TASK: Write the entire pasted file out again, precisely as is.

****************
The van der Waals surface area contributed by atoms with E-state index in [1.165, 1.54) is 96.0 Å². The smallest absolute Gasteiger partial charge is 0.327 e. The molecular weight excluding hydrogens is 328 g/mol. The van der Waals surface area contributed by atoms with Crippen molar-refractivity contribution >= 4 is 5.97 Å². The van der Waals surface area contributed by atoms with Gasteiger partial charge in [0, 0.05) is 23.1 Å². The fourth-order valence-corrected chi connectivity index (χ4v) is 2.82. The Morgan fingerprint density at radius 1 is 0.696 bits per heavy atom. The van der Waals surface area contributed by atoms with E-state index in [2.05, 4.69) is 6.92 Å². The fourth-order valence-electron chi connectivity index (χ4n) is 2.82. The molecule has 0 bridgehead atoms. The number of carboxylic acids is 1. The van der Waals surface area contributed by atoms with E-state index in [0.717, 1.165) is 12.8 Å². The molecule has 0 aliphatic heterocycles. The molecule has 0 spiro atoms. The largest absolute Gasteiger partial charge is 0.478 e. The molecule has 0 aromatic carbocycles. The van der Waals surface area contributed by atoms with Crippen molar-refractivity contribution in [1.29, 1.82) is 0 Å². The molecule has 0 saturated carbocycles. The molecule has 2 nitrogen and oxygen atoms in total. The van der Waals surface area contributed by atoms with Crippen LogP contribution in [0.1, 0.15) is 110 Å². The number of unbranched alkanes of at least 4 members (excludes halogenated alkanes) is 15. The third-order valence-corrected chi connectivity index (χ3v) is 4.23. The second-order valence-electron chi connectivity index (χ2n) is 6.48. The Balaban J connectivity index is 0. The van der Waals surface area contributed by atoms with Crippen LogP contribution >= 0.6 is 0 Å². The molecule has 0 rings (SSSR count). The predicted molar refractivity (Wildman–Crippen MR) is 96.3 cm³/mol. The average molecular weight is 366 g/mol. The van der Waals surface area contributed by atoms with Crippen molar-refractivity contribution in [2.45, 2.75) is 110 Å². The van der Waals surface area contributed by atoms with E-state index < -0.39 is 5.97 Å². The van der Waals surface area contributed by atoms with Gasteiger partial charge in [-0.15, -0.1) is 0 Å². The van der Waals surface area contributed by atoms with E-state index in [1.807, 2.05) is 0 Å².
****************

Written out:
The van der Waals surface area contributed by atoms with E-state index in [1.165, 1.54) is 96.0 Å². The smallest absolute Gasteiger partial charge is 0.327 e. The molecular weight excluding hydrogens is 328 g/mol. The van der Waals surface area contributed by atoms with Crippen molar-refractivity contribution >= 4 is 5.97 Å². The van der Waals surface area contributed by atoms with Gasteiger partial charge in [0, 0.05) is 23.1 Å². The fourth-order valence-corrected chi connectivity index (χ4v) is 2.82. The Morgan fingerprint density at radius 1 is 0.696 bits per heavy atom. The van der Waals surface area contributed by atoms with E-state index in [2.05, 4.69) is 6.92 Å². The fourth-order valence-electron chi connectivity index (χ4n) is 2.82. The molecule has 0 bridgehead atoms. The number of carboxylic acids is 1. The van der Waals surface area contributed by atoms with E-state index in [0.717, 1.165) is 12.8 Å². The molecule has 0 aliphatic heterocycles. The molecule has 0 spiro atoms. The largest absolute Gasteiger partial charge is 0.478 e. The molecule has 0 aromatic carbocycles. The van der Waals surface area contributed by atoms with Crippen molar-refractivity contribution in [1.29, 1.82) is 0 Å². The molecule has 0 saturated carbocycles. The molecule has 2 nitrogen and oxygen atoms in total. The van der Waals surface area contributed by atoms with Crippen LogP contribution in [0.1, 0.15) is 110 Å². The number of unbranched alkanes of at least 4 members (excludes halogenated alkanes) is 15. The third-order valence-corrected chi connectivity index (χ3v) is 4.23. The second-order valence-electron chi connectivity index (χ2n) is 6.48. The Balaban J connectivity index is 0. The van der Waals surface area contributed by atoms with Crippen LogP contribution >= 0.6 is 0 Å². The molecule has 0 rings (SSSR count). The predicted molar refractivity (Wildman–Crippen MR) is 96.3 cm³/mol. The average molecular weight is 366 g/mol. The van der Waals surface area contributed by atoms with Crippen molar-refractivity contribution in [2.45, 2.75) is 110 Å². The van der Waals surface area contributed by atoms with E-state index < -0.39 is 5.97 Å². The van der Waals surface area contributed by atoms with Gasteiger partial charge in [-0.15, -0.1) is 0 Å². The van der Waals surface area contributed by atoms with E-state index in [1.807, 2.05) is 0 Å².